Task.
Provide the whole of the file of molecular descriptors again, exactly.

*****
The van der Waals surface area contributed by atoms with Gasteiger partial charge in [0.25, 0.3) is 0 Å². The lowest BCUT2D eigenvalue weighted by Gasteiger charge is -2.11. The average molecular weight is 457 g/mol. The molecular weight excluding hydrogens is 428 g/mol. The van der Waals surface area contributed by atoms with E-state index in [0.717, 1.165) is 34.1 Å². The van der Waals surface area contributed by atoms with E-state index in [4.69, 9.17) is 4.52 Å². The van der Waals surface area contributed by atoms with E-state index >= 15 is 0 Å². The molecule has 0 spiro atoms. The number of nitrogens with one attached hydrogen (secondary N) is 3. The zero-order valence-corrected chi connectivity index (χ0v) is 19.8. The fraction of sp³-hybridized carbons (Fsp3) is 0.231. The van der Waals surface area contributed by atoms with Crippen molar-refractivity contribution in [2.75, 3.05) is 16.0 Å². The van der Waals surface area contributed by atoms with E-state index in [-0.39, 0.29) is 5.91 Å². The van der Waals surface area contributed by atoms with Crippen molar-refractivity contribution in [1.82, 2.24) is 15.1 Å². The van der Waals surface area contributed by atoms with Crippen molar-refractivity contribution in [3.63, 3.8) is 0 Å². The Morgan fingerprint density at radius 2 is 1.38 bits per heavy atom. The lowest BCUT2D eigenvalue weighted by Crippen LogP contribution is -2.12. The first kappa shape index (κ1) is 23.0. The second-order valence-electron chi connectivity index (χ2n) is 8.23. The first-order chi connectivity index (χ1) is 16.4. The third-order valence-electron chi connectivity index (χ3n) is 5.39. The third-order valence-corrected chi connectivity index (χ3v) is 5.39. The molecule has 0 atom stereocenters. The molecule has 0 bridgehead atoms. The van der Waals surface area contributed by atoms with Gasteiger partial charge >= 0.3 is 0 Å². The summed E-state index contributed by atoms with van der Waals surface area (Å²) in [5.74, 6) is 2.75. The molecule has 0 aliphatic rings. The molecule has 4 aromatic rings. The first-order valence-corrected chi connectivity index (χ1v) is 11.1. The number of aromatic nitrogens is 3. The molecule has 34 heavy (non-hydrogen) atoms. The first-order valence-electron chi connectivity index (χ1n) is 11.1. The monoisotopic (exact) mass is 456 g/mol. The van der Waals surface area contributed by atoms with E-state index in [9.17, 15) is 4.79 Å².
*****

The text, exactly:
The van der Waals surface area contributed by atoms with Gasteiger partial charge in [0.25, 0.3) is 0 Å². The lowest BCUT2D eigenvalue weighted by Gasteiger charge is -2.11. The average molecular weight is 457 g/mol. The molecular weight excluding hydrogens is 428 g/mol. The van der Waals surface area contributed by atoms with E-state index in [0.717, 1.165) is 34.1 Å². The van der Waals surface area contributed by atoms with E-state index in [4.69, 9.17) is 4.52 Å². The van der Waals surface area contributed by atoms with E-state index >= 15 is 0 Å². The molecule has 0 spiro atoms. The number of nitrogens with one attached hydrogen (secondary N) is 3. The zero-order valence-corrected chi connectivity index (χ0v) is 19.8. The fraction of sp³-hybridized carbons (Fsp3) is 0.231. The van der Waals surface area contributed by atoms with Crippen molar-refractivity contribution in [2.75, 3.05) is 16.0 Å². The van der Waals surface area contributed by atoms with E-state index in [-0.39, 0.29) is 5.91 Å². The van der Waals surface area contributed by atoms with Crippen molar-refractivity contribution in [1.82, 2.24) is 15.1 Å². The van der Waals surface area contributed by atoms with Crippen molar-refractivity contribution in [3.63, 3.8) is 0 Å². The Morgan fingerprint density at radius 2 is 1.38 bits per heavy atom. The lowest BCUT2D eigenvalue weighted by Crippen LogP contribution is -2.12. The first kappa shape index (κ1) is 23.0. The second-order valence-electron chi connectivity index (χ2n) is 8.23. The first-order chi connectivity index (χ1) is 16.4. The third-order valence-electron chi connectivity index (χ3n) is 5.39. The third-order valence-corrected chi connectivity index (χ3v) is 5.39. The molecule has 0 atom stereocenters. The molecule has 0 bridgehead atoms. The van der Waals surface area contributed by atoms with Gasteiger partial charge >= 0.3 is 0 Å². The summed E-state index contributed by atoms with van der Waals surface area (Å²) in [5.74, 6) is 2.75. The molecule has 0 aliphatic rings. The molecule has 4 aromatic rings. The first-order valence-corrected chi connectivity index (χ1v) is 11.1. The number of aromatic nitrogens is 3. The molecule has 34 heavy (non-hydrogen) atoms. The first-order valence-electron chi connectivity index (χ1n) is 11.1. The monoisotopic (exact) mass is 456 g/mol. The van der Waals surface area contributed by atoms with E-state index in [9.17, 15) is 4.79 Å².